[coreboot] Fwd: Merging Qi with coreboot?
andy at openmoko.com
Wed Dec 3 23:37:34 CET 2008
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Somebody in the thread at some point said:
| Sorry about the crossposting. Please let me know if you should be
| ron minnich wrote:
|> This is an interesting writeup (see link). I think they think
|> coreboot does lots of BIOS stuff.
| Andy Green wrote:
|> | wouldn't it make more sense to leverage the work begin done on
|> | Coreboot for x86?
|> x86 and s3c device boot are very different, and we don't need to
|> take care about a lot of PC-centric BIOS business.
| Note that coreboot is not about being a BIOS, by design. The idea
| with coreboot since day 1 was to get Linux running as soon as
| possible and to let Linux handle as much as it could. This design
| goal seems to be shared by coreboot and Qi.
That sounds like it is the case.
| coreboot does not implement BIOS services, coreboot only does
| hardware initialization and then it hands over to another program,
| called the payload, which never returns.
| Linux can be used as payload, if you really do want a BIOS you can
| use the SeaBIOS payload, there are several lightweight bootloaders
| that can be payloads (FILO, GRUB 2, gPXE, 9load..) and simple
| applications can be built into payloads using libpayload.
The philosophy I plan to follow is the OS is the only payload we are
interested in. Any applications would then be normal Linux apps in a
normal Linux rootfs. We saw plenty of U-Boot specific code rot whereas
there are nice living libs for UI or applications in Linux, many users
can imagine to contribute normal Python apps, etc.
| While coreboot worked mostly for x86 small and large in the past, it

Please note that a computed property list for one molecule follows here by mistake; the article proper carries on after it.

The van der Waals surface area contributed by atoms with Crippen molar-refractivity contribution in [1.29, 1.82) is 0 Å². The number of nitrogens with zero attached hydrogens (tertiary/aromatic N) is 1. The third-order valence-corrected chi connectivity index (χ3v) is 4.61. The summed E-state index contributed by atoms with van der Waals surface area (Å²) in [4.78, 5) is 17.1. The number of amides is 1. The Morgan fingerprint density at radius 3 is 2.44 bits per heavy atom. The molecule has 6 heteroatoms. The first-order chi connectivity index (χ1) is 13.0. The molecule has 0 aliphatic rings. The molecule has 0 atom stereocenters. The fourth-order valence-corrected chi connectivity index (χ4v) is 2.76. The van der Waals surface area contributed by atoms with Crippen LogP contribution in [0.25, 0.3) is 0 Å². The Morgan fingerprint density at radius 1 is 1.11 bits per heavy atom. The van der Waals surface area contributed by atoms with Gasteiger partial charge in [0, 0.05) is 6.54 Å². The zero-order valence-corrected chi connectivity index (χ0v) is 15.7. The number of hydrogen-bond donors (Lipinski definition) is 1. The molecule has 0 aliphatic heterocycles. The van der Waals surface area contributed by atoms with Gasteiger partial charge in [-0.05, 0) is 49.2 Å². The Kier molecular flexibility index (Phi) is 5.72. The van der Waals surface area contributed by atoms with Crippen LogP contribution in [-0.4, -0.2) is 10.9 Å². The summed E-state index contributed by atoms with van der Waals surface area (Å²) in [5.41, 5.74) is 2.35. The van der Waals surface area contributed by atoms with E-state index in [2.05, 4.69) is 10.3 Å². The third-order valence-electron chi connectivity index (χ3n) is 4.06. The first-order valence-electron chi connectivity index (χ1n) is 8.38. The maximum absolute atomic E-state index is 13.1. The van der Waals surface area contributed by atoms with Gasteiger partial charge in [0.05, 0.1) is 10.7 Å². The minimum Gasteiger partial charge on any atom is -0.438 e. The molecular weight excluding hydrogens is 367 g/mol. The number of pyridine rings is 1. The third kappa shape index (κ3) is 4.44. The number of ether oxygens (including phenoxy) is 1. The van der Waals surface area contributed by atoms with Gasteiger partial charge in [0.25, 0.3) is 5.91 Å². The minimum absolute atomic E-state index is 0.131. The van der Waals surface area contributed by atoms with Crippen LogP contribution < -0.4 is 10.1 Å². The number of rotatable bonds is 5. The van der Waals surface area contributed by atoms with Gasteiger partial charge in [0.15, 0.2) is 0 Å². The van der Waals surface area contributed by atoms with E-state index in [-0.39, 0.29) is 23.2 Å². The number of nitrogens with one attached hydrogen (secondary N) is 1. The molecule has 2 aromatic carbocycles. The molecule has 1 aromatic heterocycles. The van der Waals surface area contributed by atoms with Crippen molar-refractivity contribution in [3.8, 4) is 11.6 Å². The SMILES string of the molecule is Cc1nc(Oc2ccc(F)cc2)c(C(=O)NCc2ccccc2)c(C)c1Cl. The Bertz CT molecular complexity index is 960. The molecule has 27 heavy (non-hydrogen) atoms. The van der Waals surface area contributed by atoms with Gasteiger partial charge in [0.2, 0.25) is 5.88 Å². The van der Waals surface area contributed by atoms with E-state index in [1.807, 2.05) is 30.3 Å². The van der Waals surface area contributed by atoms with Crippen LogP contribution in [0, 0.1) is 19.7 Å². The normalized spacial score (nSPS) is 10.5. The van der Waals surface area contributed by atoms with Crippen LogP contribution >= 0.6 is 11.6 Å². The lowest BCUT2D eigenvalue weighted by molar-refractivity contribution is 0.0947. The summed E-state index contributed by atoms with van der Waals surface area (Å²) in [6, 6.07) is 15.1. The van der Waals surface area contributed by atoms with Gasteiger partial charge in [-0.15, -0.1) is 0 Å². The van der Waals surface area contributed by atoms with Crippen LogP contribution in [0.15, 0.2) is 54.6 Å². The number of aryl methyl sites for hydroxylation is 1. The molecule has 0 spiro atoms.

| has supported both alpha and power. In coreboot v3 we make an effort
| to keep everything arch clean to make support also for non-x86 easy.
| What steps does Qi need to take before it can hand over to Linux?
s3c processors from Samsung have a piece of magic SRAM, either 4K or 8K
bytes which gets filled from NAND or SD Card by magic at reset, then
jumped into. This chunk of SRAM is called "steppingstone" by Samsung.
The task of the code in there is to init the SDRAM and pull the rest of
the bootloader (Qi binary is around 24KBytes currently), then jump into
that. imx31 from Freescale is also using a similar scheme.
The mandates a specific architecture for the bootloader that you have to
cram a highly capable "first phase" code into the 4 or 8 K, for 6410
ours not only has SD driver but memory test and other bringup in there.
~ Then in the second phase, situation is more relaxed and we have ext2/3
filesystem support and other goodies in the rest of it.
If you want to extend coreboot to work with ARM go for it by all
means... Qi code is all GPL'd and in git
Take a look at src/phase2.c to see the flow into Linux. I think you'll
find it's not only lean in the sources but quite tight as a binary.
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